Analysis of increased investment in junior/graduate hiring within the legal sector
In Germany, the dual education system that combines subsidized classes at vocational institutions with on-the-job apprenticeship training has proven to be very successful. High school students in Germany can apply to firms for temporary paid positions; once accepted, they split their time between work and mastering a curriculum that has been specifically designed with the input of employers to meet industry demands. Successful candidates are regularly offered full-time employment upon completion, by employers who have invested heavily in their professional development. But what else do companies do to attract further candidates with desired skillsets who are at present unknown to their business?
Companies have invested in creating new positions such as Future Talent Program Manager or Young Talent Acquisition, and the professional services sector is following this trend. Law Firms, in particular, have been focusing on junior profiles, most notably for the hiring of junior Lawyers: Ashurst, Clifford Chance and Linklaters, among others, have all launched early careers programs. I had the chance to speak with Maria Ahler, HR Expert – Recruitment & Employer Branding at Fieldfisher, a company who is conducting just such a hiring initiative.
Maria is responsible for recruiting new lawyers, trainees (Referendare) and students. Each year, 15 students attend their Summer School and come to their office for 3-4 weeks. Created 2,5 years ago, this program offers training and practical insight into the work with clients, while coaching for the first law exams. An additional benefit for Fieldfisher is that this format provides them with the opportunity to advertise and promote their expertise and brand to the future legal talents, who they hope will remember them when they look for their first full-time job.
Given that junior positions represent the most significant part of their overall hiring in Germany, it is easy to understand why the company seeks to offer qualitative training. For their offices in Düsseldorf, Hamburg, Frankfurt and Munich, they hired around 25 trainees (Referendare) and 17 associates last year. Even though the numbers have decreased this year due to COVID-19 they are set to launch a new program early next year for trainees. They expect to further enhance their ability to tap into junior candidate pools for when it comes time to hire a new raft of associates. This would be a similar program to the summer school, but with more advanced content, suitable for young legal trainees.
For Maria, it is important to know young professionals personally. This is definitely a long-term process, and offering training to young talent is an investment for the future. Fieldfisher tries to be present online as much as possible via their career website, which they are currently in the process of reviewing, to make it more reflective of who they are. The key is to give a good impression to young talents and to strengthen their brand. The HR team also works with several universities and student organizations to develop their presence among this specific audience.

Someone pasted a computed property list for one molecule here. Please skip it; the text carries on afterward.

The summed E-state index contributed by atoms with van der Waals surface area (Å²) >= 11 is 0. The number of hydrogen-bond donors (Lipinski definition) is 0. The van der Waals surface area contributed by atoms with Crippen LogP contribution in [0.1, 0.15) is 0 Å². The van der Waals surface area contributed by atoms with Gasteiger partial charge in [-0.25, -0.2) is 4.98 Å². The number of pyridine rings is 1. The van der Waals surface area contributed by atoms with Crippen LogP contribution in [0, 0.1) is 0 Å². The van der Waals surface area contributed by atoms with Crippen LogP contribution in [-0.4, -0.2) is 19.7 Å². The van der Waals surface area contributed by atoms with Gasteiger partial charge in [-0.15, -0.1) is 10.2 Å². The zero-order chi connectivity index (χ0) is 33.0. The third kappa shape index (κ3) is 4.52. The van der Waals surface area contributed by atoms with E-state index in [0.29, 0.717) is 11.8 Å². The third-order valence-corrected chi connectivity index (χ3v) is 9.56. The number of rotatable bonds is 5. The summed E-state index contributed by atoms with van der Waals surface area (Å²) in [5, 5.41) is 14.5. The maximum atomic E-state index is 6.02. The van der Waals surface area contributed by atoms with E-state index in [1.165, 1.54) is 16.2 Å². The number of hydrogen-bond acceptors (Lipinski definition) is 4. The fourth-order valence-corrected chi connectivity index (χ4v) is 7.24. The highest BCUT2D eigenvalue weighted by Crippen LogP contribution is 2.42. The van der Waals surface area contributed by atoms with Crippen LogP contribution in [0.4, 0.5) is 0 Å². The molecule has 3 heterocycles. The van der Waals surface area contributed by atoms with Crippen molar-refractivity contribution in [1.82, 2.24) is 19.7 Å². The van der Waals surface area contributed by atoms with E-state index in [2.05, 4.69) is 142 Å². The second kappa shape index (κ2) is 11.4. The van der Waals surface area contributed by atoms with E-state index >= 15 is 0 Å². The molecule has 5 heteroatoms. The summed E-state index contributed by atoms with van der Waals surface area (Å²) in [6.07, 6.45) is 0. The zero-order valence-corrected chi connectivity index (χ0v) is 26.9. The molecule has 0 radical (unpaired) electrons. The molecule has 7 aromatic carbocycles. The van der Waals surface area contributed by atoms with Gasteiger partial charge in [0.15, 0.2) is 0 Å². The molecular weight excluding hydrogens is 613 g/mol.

One student from the summer school will start as a trainee in the coming weeks. The core objective is to hire more students who attended these internal trainings since the percentage of hiring from this student pool is still quite low, and they mainly recruit these roles externally.
To conclude, whilst the key challenge respecting the hiring young professionals is not specific to law firms, they are among firms who are adapting their strategy the most to enhance their ability within this hiring focus. At Frazer Jones, we observe this in every sector we are covering for HR positions. Some companies struggle to meet the candidates’ expectations or to simply have a strong enough Employer Brand to be visible among young people. Now more than ever, candidates entering the hiring market place significant importance on the employer’s reputation and track record.
At Frazer Jones, we too have taken action – the need for junior professionals in the field of HR is increasing – this is why we have created our HR Talent Program. The program provides a networking platform for young HR professionals in Germany and to accompany them in their career journey. Eventually, one of the core goals is to connect them to our clients seeking such profiles. Please get in touch if you are curious to get more information about this initiative.
What has your company been doing to attract and retain young talent, and what challenges are you facing? I would be very keen to hear your thoughts on this topic, please feel free to get in touch with me.